MINNG 7102 – Mine Geotechnical Engineering course follows on from the Mining Geomechanics (MINING 7072), and presents many of the practical applications of rock mechanics to mining engineering by way of further theory and method definition plus case studies of mining applications.


    Small Group Discovery Experience
    N/A
  • Assessment

    The University's policy on Assessment for Coursework Programs is based on the following four principles:

    1. Assessment must encourage and reinforce learning.
    2. Assessment must enable robust and fair judgements about student performance.
    3. Assessment practices must be fair and equitable to students and give them the opportunity to demonstrate what they have learned.
    4. Assessment must maintain academic standards.

    Assessment Summary
    Datailed handouts for each assignment are available on the Course website on MyUni.
    Assessment Related Requirements
    Students must submit both assignments and sit the final examination to pass the course.
    Assessment Detail
    Assignment-1: 20%
    Assignment-2: 30%
    Final examination: 50%
    Submission
    Detailed information on the submission requirements is stated in the assignment handouts, and in the course profile.
    Course Grading

    Grades for your performance in this course will be awarded in accordance with the following scheme:

    M10 (Coursework Mark Scheme)
    Grade Mark Description
    FNS   Fail No Submission
    F 1-49 Fail
    P 50-64 Pass
    C 65-74 Credit
    D 75-84 Distinction
    HD 85-100 High Distinction
    CN   Continuing
    NFE   No Formal Examination
    RP   Result Pending

    Further details of the grades/results can be obtained from Examinations.

    Grade Descriptors are available which provide a general guide to the standard of work that is expected at each grade level. More information at Assessment for Coursework Programs.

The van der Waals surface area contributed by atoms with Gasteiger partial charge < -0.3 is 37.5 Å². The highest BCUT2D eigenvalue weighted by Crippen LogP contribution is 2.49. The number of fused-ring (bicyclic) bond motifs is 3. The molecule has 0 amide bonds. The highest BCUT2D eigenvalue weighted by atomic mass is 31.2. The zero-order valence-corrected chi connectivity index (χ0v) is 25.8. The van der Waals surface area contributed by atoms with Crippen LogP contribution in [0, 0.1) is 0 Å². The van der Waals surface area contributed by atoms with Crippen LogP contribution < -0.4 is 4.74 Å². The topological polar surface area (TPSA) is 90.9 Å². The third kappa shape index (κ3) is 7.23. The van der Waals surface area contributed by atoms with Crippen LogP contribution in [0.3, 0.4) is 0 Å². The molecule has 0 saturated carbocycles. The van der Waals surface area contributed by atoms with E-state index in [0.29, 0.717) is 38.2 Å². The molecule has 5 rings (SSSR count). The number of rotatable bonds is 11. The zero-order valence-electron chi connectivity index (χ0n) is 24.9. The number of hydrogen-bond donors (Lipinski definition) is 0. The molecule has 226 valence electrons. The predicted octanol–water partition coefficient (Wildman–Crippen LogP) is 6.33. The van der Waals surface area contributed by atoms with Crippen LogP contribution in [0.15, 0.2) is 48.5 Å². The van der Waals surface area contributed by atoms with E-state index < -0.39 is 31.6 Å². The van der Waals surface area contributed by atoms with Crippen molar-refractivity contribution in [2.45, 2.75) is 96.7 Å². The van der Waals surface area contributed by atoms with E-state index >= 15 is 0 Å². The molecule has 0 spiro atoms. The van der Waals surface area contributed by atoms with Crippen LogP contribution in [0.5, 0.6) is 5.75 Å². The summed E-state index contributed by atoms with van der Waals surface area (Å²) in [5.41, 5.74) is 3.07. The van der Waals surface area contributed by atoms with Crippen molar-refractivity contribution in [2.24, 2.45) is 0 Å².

Final results for this course will be made available through Access Adelaide.

  • Student Feedback

    The University places a high priority on approaches to learning and teaching that enhance the student experience. Feedback is sought from students in a variety of ways including on-going engagement with staff, the use of online discussion boards and the use of Student Experience of Learning and Teaching (SELT) surveys as well as GOS surveys and Program reviews.

    SELTs are an important source of information to inform individual teaching practice, decisions about teaching duties, and course and program curriculum design. They enable the University to assess how effectively its learning environments and teaching practices facilitate student engagement and learning outcomes. Under the current SELT Policy (http://www.adelaide.edu.au/policies/101/) course SELTs are mandated and must be conducted at the conclusion of each term/semester/trimester for every course offering. Feedback on issues raised through course SELT surveys is made available to enrolled students through various resources (e.g. MyUni). In addition aggregated course SELT data is available.

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  • Policies & Guidelines